Picture a bush picnic in breathtaking country at the foot of the Grampians mountain range in the Wimmera region of Victoria. But add to that the crunch of frost of midwinter early mornings and the challenge of chopping firewood before you can take a sip from the thermos and unwrap the sandwiches.
This is a regular winter pastime for a handful of hardy members of St Peter’s Lutheran Church in Stawell, a historic Victorian goldrush town.
Members of this woodchopping team, predominantly aged over 70, chop and sell firewood throughout the chilly winter months from May to September to help keep their 26-member strong congregation running, says congregational chairman and one of the team organisers John Simpkin.
On weekends they receive very welcome help from a couple of younger members, including John’s grandsons, Alex, 10, and Jamie, 8, who help with the loading and unloading of the big trailers. The fundraising scheme also literally brings warmth to the town, offering a great service to many community members, particularly older town residents reliant on wood heaters. And yes, temperatures can drop below zero in that part of the world!
But this country with its rolling, tree-studded hills is beautiful, and great for woodchoppers, thanks also to friendly farmers with fallen timber to spare, says John.
Most woodcutting days begin with a rendezvous at the church at 8.30am before a convoy of cars, trailers and utes heads out to a property with fallen timber awaiting collection.
Aside from the satisfaction of cutting, splitting and loading five to six cubic metres of firewood each expedition, the picnic breaks are a highlight.
‘Like in the Wild West when they circled the wagons, we circle the cars to create a windbreak’, John says. ‘The most enjoyable part of the day is sitting around in a circle of chairs for morning tea and lunch. This is a great time of fellowship, and we have been able to encourage two friends from outside our church to join in the work.
‘Sometimes it is almost dark by the time we get home for a much-earned rest.’
Since 2014 woodcutting has become a major fundraiser for the fellowship, which also supports chaplaincy programs at three local schools.
John, 76, and his team are experienced and well equipped with protective gear, chainsaws and wood splitters.
John’s wife of 53 years, Lorraine, 75, is the fellowship treasurer. Lorraine takes the orders which determine whether the band of woodchoppers sets out twice a week or once a fortnight, depending on demand.
They’ve been invited to collect wood at several properties, including one owned by a local Uniting Church member, with part proceeds donated to that church.
‘This is another way of letting people know that the Lutheran church is here in Stawell and happy to help people in the community’, John says.
It has also become a major financial support for the ageing congregation. John and Lorraine, both retired teachers who have called Stawell home for about 40 years, have witnessed the change in the congregation’s size and age profile, as happens in many rural areas.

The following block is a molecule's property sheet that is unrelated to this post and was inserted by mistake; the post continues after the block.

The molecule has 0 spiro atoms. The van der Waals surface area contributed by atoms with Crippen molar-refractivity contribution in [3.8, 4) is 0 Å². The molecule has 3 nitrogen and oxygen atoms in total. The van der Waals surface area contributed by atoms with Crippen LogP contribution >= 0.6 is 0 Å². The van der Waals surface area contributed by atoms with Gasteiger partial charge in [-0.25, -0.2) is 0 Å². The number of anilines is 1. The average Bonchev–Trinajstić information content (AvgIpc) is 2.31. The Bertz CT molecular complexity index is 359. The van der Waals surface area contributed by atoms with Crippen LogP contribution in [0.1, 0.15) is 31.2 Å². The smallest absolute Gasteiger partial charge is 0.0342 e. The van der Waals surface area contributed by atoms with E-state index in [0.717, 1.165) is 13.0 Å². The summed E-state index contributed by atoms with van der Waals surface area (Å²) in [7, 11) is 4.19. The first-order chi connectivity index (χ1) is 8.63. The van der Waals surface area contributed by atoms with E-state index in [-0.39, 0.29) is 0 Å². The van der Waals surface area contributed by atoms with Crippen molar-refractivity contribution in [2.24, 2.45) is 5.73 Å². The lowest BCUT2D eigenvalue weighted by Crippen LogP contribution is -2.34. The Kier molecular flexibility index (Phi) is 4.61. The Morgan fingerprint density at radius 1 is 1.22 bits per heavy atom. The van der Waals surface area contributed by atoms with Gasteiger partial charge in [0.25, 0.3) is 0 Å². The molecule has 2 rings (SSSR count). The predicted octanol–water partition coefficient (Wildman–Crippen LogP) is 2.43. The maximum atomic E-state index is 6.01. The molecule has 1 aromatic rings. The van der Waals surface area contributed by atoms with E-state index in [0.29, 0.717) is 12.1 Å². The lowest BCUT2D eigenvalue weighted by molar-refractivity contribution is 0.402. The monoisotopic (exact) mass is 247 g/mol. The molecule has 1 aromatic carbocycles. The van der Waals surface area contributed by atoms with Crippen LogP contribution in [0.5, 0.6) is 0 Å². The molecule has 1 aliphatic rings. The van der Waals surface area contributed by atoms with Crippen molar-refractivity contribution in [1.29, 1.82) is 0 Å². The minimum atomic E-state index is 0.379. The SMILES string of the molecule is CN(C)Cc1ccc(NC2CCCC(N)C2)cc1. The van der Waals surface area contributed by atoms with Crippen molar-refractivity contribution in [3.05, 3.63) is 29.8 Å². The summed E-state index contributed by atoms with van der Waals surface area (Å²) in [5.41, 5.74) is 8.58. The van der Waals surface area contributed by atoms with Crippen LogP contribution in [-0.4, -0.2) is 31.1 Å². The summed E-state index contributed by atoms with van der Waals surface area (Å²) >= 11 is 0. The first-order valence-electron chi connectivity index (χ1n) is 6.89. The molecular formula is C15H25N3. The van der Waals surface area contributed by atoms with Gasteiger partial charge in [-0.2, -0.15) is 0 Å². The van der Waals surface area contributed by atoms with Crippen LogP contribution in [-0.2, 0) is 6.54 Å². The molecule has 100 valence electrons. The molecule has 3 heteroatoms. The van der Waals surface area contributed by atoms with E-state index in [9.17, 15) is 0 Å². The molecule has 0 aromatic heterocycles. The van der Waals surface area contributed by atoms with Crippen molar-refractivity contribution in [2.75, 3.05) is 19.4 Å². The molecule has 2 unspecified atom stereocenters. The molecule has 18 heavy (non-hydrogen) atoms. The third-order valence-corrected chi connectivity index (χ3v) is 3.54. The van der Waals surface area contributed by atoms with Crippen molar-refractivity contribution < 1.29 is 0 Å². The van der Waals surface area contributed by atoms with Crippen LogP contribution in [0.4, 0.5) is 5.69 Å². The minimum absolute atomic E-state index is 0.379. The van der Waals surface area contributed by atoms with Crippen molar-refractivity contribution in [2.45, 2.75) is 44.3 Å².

‘Almost all of the younger members of our families have left the area to complete their education and have then found employment in other areas’, John says. ‘In 2002 the congregation had 74 active communing members with almost 30 members in paid employment. We now have about 26 active communing members and, of these, only six are in paid employment.
‘This decline has made it extremely difficult for our congregation to meet our budget requirements and so a variety of extra fundraising ventures have been created to help cover the gap.’
The hard work of the woodcutters has almost evened out that shortfall.
This latest venture follows a track record of congregational events which have raised funds, as well as the profile of the church, in the local community.
This has included the Stawell Christmas Tree festival, which ran for 15 years until last year, when it ended due to the huge workload on remaining members.
Fundraising has also extended to other church projects such as the restoration of the church’s internationally acclaimed chamber pipe organ.
The 1858 Hill & Son chamber organ is one of only two organs of its kind in the world and is now undergoing a full restoration, thanks to a concerted effort by the congregation, the Victorian District’s Council for Lutheran Community Care and donors from the wider community.
They hope the restoration will be completed in time for a Christmas concert, subject to COVID-19 restrictions of course.
But their ultimate optimism is reflected in John’s favourite Bible verses from Romans 8, reminding them that nothing can separate us from the love of God, which is in Christ Jesus our Lord.
It certainly shows that being God’s salt and light in the community takes many forms. Whether through chopping wood in near-zero temperatures, promoting the Christian message of Christmas, or lobbying to restore a historical organ, God’s light can shine into our world wherever he places us.
Helen Beringen is a Brisbane-based writer who is inspired by the many GREYT people who serve tirelessly and humbly in our community. By sharing stories of how God shines his light through his people, she hopes others are encouraged to explore how they can use their gifts to share his light in the world.
Know of any other GREYT stories in your local community? Email the editor email@example.com
This feature story comes from The Lutheran November 2020. Visit the website to find out more about The Lutheran or to subscribe.
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